Possibility Pictures, the producers of the film, point to a specific clause in their contract with Sony requiring it "to protect the Picture worldwide on the Internet directly or through third party vendors, representative or agents." In the court brief, the plaintiffs point to an article claiming that the movie was subsequently downloaded 20,000 times, but that doesn't even fully account for how far it spread thereafter. It was slated to hit theaters in March 2015, but was released Direct-to-DVD instead, a quiet death instead of dumping publicity money on a film that was freely available online.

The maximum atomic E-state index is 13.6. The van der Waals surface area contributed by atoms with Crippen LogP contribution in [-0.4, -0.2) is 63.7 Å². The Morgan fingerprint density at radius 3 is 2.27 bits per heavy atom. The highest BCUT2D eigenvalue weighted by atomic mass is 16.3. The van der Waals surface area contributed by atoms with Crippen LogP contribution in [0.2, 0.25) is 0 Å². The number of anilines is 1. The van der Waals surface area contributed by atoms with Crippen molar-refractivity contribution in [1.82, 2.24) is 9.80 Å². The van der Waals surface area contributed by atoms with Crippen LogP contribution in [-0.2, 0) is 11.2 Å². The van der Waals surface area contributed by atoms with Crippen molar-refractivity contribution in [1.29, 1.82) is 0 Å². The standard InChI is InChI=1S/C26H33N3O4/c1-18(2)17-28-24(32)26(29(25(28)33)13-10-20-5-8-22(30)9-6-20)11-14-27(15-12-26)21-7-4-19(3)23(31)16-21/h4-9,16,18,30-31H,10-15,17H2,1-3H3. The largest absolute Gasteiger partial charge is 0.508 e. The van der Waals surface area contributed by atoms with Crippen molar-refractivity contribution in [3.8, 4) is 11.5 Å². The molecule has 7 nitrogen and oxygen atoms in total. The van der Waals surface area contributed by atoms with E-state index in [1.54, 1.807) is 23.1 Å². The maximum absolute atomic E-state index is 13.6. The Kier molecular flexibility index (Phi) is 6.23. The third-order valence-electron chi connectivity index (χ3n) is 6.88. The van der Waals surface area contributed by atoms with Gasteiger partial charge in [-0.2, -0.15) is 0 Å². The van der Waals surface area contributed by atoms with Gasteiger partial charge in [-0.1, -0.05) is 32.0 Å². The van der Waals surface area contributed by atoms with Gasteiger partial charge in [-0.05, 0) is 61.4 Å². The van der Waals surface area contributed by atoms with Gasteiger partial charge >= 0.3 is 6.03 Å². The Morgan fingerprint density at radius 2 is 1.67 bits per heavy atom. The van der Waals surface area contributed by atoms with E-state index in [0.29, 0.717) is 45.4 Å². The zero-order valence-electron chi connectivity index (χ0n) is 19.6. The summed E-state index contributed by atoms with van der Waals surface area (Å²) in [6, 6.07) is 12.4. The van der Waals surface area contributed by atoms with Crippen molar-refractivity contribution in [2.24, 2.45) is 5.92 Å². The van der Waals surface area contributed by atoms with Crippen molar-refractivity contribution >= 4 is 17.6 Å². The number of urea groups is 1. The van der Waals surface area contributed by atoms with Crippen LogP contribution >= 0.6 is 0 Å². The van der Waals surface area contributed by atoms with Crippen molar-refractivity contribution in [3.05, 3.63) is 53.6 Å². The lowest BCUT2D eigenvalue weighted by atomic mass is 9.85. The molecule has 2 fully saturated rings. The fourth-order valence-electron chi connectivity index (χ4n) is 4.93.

The producers are asking for all the film's projected revenue had Sony properly protected the film and released it in theaters normally, which is some $8.7 million. The company declined to give comment to The Hollywood Reporter, but was alleged to have replied to producers that it had no obligation to take any anti-piracy measures. If Possibility Pictures wins, it could set precedent for deciding who is responsible for a film's performance should hacks and/or leaks cripple its revenue.